Follow these four steps to setting your financial goals, creating a budget and getting back on track.

1) Focus on the Big Four Financial Priorities

Don’t sweat the petty stuff when planning your financial future. The future is so uncertain that planning for the big stuff is hard enough. For most people, this means: buying a house, saving for retirement, helping to pay for your kids’ education and building a financial cushion for emergencies.

  • These goals don’t all come at the same time so it’s helpful to create some kind of a timeline for your financial needs. Your emergency fund is an immediate need but you should have years to save enough for your other financial goals.
  • The general answer for an emergency fund is at least three months of expenses but after the last recession where a lot of people experienced unemployment for years, many are suggesting at least six months of expenses.
  • The average cost of tuition and fees for the 2013-2014 school year was $8,893 for state residents at a public school and upwards of $30,094 for a private college. Don’t forget to add in inflation when figuring out how much education might cost in the future.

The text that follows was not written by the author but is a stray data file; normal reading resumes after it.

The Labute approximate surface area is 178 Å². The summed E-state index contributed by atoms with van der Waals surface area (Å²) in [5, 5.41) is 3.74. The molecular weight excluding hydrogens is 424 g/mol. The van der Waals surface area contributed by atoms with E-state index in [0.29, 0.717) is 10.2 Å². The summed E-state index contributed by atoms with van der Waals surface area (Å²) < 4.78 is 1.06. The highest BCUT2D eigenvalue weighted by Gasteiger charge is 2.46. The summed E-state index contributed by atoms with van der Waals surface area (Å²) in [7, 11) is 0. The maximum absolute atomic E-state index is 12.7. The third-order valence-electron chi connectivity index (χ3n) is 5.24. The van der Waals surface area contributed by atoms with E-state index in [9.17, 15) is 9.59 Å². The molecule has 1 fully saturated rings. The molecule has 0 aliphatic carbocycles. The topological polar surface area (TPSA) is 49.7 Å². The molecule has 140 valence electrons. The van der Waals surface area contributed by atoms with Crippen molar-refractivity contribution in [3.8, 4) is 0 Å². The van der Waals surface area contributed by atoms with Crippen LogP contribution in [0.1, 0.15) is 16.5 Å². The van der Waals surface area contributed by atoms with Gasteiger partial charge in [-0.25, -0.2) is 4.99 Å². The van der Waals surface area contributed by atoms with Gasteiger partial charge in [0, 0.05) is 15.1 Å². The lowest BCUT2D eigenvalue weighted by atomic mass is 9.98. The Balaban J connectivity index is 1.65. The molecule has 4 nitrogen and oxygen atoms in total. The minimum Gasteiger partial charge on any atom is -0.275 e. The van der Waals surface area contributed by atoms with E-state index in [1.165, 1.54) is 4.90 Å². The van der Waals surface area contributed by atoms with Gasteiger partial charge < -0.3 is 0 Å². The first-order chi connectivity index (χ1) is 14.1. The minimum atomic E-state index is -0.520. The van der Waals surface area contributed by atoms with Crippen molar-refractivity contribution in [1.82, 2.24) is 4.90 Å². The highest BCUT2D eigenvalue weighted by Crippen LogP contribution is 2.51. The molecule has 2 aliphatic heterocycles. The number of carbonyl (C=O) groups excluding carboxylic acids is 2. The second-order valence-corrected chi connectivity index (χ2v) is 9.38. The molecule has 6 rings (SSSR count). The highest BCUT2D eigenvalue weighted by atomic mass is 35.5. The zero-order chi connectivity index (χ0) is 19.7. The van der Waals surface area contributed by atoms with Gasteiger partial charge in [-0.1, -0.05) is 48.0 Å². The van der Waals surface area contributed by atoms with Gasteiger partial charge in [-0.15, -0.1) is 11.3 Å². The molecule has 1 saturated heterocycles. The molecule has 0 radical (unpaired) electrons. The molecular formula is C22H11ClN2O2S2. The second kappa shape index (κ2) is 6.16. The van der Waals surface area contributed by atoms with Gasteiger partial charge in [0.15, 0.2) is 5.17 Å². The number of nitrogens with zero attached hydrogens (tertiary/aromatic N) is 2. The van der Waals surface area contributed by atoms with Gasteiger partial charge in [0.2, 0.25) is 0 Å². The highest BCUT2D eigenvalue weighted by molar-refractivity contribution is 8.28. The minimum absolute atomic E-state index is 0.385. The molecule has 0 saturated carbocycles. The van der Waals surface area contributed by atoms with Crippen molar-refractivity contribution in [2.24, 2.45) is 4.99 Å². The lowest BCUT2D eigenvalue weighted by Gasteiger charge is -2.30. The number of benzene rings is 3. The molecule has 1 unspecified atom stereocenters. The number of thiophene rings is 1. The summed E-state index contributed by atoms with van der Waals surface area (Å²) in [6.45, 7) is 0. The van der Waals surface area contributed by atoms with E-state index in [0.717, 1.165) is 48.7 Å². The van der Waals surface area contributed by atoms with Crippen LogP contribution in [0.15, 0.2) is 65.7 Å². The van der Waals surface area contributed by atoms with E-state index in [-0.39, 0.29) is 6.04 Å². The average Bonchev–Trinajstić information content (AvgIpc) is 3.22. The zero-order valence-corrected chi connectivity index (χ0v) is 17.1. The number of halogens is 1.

• How much to save for retirement is the million-dollar question, literally for some. You won’t have all your current expenses in retirement, most people usually budget around 80% of their current spending. If you go by the rule that you can withdraw 4% of your savings in retirement, that means multiply your estimated annual expenses times 25 to get the amount you need saved.
  • Buying a house is a toss-up. There are a lot of advantages but you can do just as well putting that money to investments and renting. If you decide to save for your own home, be reasonable about your needs. Will that extra thousand square feet make you any happier or can you be just as happy with a little less?

The important thing when setting financial goals is to write it all out. Make a promise to yourself to meet your important financial goals.

2) Be Prepared for Setbacks and Know how to Handle Them

Nobody is financially perfect and you won’t be either. Understand that things will come up that set you back every once in a while. As long as it doesn’t become a recurring event that you could have easily avoided, don’t beat yourself up too much when it happens.

Avoid high-risk investment schemes and do not commit more than 10% of your total wealth to any one investment. Having a diversified portfolio of investments can help from getting set back too far when the financial markets sour.

3) Build a Support System around your Financial Goals